Posted By Jason Kreidman On March 12, 2019

You room is always a mess

You never listen to me

You are so picky with your food. 

You take so long to get ready 

If you are human, you might recognize some of these.  They are common complaints that parents have.  We get frustrated with our children’s behavior, so we complain thinking they are going to change.

How’s that working for you?

As a recovering complainer, I’m going to help you stop complaining so you can actually get your kids or whoever you want to listen to you.  This works in relationships too.

Let’s go over some fundamentals about complaining:

#1 – Everyone does it – That certainly doesn’t make it right.  The average person complains about 30 times a day.  I don’t think most people realize that they are complaining, but they do.

#2 – Complaining effects our brain – so complaining actually rewires our brains for negativity.  It changes stuff in your brain.  I’m not a doctor but that can’t be good.

#3 – Complaining effects our health – It releases cortisol and consistent release of cortisol has a bunch of bad effects on your health. Can make your stress and anxiety worse and increase blood pressure.

Even with the bad effects, the biggest issue we are talking about here is that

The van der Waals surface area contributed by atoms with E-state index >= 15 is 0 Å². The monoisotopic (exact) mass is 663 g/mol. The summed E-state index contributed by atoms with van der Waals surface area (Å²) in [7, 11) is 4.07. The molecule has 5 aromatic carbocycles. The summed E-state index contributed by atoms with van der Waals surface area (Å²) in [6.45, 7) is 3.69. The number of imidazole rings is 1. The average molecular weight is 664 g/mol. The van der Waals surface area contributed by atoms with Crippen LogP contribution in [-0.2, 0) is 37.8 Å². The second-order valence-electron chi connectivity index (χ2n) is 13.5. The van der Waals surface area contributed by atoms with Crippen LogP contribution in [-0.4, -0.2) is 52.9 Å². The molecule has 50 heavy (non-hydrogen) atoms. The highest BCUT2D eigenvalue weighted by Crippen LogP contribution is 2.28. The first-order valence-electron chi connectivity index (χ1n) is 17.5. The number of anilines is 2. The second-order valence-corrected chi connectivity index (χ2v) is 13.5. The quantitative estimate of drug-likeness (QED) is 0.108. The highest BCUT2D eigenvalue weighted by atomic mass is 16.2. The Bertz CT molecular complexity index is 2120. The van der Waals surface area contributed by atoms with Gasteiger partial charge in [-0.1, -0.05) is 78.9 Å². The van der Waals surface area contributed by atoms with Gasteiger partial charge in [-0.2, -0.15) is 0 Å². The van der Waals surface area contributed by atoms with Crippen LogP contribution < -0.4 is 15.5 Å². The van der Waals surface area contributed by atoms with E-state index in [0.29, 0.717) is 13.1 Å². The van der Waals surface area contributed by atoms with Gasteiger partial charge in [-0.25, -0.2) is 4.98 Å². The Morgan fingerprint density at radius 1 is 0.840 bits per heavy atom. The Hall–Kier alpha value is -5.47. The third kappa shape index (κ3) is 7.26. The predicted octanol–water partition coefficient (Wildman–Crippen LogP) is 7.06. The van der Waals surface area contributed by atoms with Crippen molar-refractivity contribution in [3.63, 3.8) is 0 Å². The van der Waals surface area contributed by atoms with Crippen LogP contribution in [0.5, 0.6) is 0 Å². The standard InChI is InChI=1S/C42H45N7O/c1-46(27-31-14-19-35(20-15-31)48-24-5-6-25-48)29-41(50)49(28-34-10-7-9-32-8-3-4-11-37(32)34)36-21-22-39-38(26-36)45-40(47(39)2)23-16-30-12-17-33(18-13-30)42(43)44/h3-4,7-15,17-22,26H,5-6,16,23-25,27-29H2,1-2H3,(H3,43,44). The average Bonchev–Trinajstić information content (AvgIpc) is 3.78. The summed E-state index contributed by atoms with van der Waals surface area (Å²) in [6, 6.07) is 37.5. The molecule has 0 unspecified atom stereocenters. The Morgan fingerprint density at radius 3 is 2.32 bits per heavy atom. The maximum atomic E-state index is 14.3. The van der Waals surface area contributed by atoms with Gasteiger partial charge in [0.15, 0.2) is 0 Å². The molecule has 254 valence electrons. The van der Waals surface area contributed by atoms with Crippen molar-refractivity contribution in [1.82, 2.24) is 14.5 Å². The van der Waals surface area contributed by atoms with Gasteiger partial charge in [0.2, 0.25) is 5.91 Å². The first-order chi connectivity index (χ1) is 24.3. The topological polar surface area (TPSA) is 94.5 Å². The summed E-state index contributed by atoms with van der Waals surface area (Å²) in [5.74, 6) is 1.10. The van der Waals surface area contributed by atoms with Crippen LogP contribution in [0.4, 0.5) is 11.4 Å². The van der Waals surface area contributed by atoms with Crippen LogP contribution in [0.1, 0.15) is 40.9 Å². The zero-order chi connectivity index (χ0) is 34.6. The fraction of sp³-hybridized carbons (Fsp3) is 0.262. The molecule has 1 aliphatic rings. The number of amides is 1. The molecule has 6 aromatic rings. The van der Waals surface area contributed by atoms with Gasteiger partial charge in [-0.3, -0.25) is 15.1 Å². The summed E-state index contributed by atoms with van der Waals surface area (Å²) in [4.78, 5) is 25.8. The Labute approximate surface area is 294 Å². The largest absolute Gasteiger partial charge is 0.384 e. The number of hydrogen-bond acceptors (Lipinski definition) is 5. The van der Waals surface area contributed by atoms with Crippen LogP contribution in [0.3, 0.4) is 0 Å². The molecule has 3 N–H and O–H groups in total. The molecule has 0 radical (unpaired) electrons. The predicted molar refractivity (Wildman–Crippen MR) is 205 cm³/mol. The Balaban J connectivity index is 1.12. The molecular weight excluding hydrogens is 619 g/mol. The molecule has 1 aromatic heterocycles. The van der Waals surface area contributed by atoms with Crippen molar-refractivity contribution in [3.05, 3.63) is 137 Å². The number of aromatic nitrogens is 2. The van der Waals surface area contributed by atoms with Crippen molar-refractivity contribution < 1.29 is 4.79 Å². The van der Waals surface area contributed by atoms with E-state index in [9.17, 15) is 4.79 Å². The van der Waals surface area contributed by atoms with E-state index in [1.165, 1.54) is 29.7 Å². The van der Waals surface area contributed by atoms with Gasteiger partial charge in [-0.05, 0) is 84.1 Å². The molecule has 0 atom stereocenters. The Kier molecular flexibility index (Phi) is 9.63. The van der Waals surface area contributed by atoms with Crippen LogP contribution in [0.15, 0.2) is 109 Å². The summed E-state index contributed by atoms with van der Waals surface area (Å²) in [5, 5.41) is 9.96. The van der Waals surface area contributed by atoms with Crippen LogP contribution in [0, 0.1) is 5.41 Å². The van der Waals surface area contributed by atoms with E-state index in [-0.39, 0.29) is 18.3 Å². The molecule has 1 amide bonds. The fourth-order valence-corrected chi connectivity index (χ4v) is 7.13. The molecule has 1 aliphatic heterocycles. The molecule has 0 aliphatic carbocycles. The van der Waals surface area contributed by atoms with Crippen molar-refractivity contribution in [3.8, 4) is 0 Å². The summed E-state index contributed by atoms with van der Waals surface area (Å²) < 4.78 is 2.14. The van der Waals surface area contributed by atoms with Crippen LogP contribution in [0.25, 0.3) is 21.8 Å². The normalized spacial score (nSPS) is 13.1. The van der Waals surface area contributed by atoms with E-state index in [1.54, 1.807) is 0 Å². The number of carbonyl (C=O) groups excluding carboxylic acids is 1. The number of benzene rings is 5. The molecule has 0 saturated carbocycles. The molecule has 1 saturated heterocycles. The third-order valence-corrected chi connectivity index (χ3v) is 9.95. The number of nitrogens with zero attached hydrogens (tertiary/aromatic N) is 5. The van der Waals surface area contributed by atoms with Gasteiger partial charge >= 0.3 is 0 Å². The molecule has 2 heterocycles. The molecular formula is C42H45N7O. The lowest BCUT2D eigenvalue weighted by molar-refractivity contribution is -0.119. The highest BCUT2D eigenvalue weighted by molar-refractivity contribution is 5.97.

4) Complaining doesn’t change behavior 
– complaining is not an effective strategy for change.  This has been proven.

If you want your kids to listen to you or you want to change their behavior, complaining is not the answer.  One really effective way is to ask questions. Let’s look the examples from the beginning of the video:

Complaint – You room is always a mess
Instead say – What do you need to do before you go out and play? 
or:  Did you want to clean your room before or after you do your homework?

Asking them questions is always a good strategy as you let them come up with the solution and they get to make the choice.  Here’s another:

Complaint – You never listen to me
Instead ask:  Would you prefer to take a shower or bath?
or What do we do with our dirty clothes when we take them off? 

They learn better by having to think of the answer and answering the question. Try this one:

Complaint – You are so picky with your food.
Instead ask – Do you want your pasta with red sauce or no sauce?
or Do you want carrots or celery with your dinner?

Labeling them as picky is not going to help them be bolder with their food choices.  Work with them not against them. and finally:

Complaint – I’m tired of you taking so long to get ready
Instead ask: What could I do to help you get ready faster?
or if you have a chart for them in the morning:  What time do you need to be done eating breakfast?

In all of these scenarios we are asking questions to help them understand and solve the problem.  So here is a summary:

1) Complaining doesn’t work – we got that one

2) Ask questions instead of complaining

3) a bonus tip:  Use positive re-enforcement –  When they do listen or do what you have asked, make a huge deal about it:  Thank you so much for cleaning your room.  I really appreciate it.

If you stop complaining and use these techniques your children will be more likely to listen to you and you will have lower blood pressure.